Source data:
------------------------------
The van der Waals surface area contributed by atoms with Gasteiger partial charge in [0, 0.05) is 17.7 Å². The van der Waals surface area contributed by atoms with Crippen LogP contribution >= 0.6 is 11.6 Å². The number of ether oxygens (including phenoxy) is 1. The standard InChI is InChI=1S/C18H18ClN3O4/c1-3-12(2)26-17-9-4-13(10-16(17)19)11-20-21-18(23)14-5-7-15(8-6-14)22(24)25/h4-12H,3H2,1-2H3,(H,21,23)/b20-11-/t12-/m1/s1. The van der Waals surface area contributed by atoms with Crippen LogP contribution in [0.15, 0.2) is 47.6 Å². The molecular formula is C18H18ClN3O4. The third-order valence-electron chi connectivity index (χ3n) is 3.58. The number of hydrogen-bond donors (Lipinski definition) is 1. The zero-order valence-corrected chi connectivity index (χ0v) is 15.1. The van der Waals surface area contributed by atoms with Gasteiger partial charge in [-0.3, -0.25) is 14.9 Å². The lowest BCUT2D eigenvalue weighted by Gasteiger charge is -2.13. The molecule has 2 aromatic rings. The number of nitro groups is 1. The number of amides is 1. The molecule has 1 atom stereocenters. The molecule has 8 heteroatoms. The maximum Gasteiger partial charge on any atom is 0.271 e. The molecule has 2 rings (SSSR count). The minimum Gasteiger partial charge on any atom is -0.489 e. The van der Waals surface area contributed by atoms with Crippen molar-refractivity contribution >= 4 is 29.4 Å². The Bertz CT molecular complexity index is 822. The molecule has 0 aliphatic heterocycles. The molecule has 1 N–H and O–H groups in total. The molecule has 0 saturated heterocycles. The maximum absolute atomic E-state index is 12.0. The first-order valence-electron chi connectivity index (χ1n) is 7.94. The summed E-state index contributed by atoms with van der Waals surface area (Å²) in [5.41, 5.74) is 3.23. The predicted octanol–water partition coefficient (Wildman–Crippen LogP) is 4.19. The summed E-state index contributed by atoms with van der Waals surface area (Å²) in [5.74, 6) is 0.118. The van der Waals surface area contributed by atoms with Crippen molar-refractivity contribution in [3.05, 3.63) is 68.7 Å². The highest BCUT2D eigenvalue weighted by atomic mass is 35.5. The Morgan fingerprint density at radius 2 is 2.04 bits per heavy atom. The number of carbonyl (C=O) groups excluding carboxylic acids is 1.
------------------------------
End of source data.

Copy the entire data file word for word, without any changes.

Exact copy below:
The van der Waals surface area contributed by atoms with Gasteiger partial charge in [0, 0.05) is 17.7 Å². The van der Waals surface area contributed by atoms with Crippen LogP contribution >= 0.6 is 11.6 Å². The number of ether oxygens (including phenoxy) is 1. The standard InChI is InChI=1S/C18H18ClN3O4/c1-3-12(2)26-17-9-4-13(10-16(17)19)11-20-21-18(23)14-5-7-15(8-6-14)22(24)25/h4-12H,3H2,1-2H3,(H,21,23)/b20-11-/t12-/m1/s1. The van der Waals surface area contributed by atoms with Crippen LogP contribution in [0.15, 0.2) is 47.6 Å². The molecular formula is C18H18ClN3O4. The third-order valence-electron chi connectivity index (χ3n) is 3.58. The number of hydrogen-bond donors (Lipinski definition) is 1. The zero-order valence-corrected chi connectivity index (χ0v) is 15.1. The van der Waals surface area contributed by atoms with Gasteiger partial charge in [-0.3, -0.25) is 14.9 Å². The lowest BCUT2D eigenvalue weighted by Gasteiger charge is -2.13. The molecule has 2 aromatic rings. The number of nitro groups is 1. The number of amides is 1. The molecule has 1 atom stereocenters. The molecule has 8 heteroatoms. The maximum Gasteiger partial charge on any atom is 0.271 e. The molecule has 2 rings (SSSR count). The minimum Gasteiger partial charge on any atom is -0.489 e. The van der Waals surface area contributed by atoms with Crippen molar-refractivity contribution >= 4 is 29.4 Å². The Bertz CT molecular complexity index is 822. The molecule has 0 aliphatic heterocycles. The molecule has 1 N–H and O–H groups in total. The molecule has 0 saturated heterocycles. The maximum absolute atomic E-state index is 12.0. The first-order valence-electron chi connectivity index (χ1n) is 7.94. The summed E-state index contributed by atoms with van der Waals surface area (Å²) in [5.41, 5.74) is 3.23. The predicted octanol–water partition coefficient (Wildman–Crippen LogP) is 4.19. The summed E-state index contributed by atoms with van der Waals surface area (Å²) in [5.74, 6) is 0.118. The van der Waals surface area contributed by atoms with Crippen molar-refractivity contribution in [3.05, 3.63) is 68.7 Å². The highest BCUT2D eigenvalue weighted by atomic mass is 35.5. The Morgan fingerprint density at radius 2 is 2.04 bits per heavy atom. The number of carbonyl (C=O) groups excluding carboxylic acids is 1.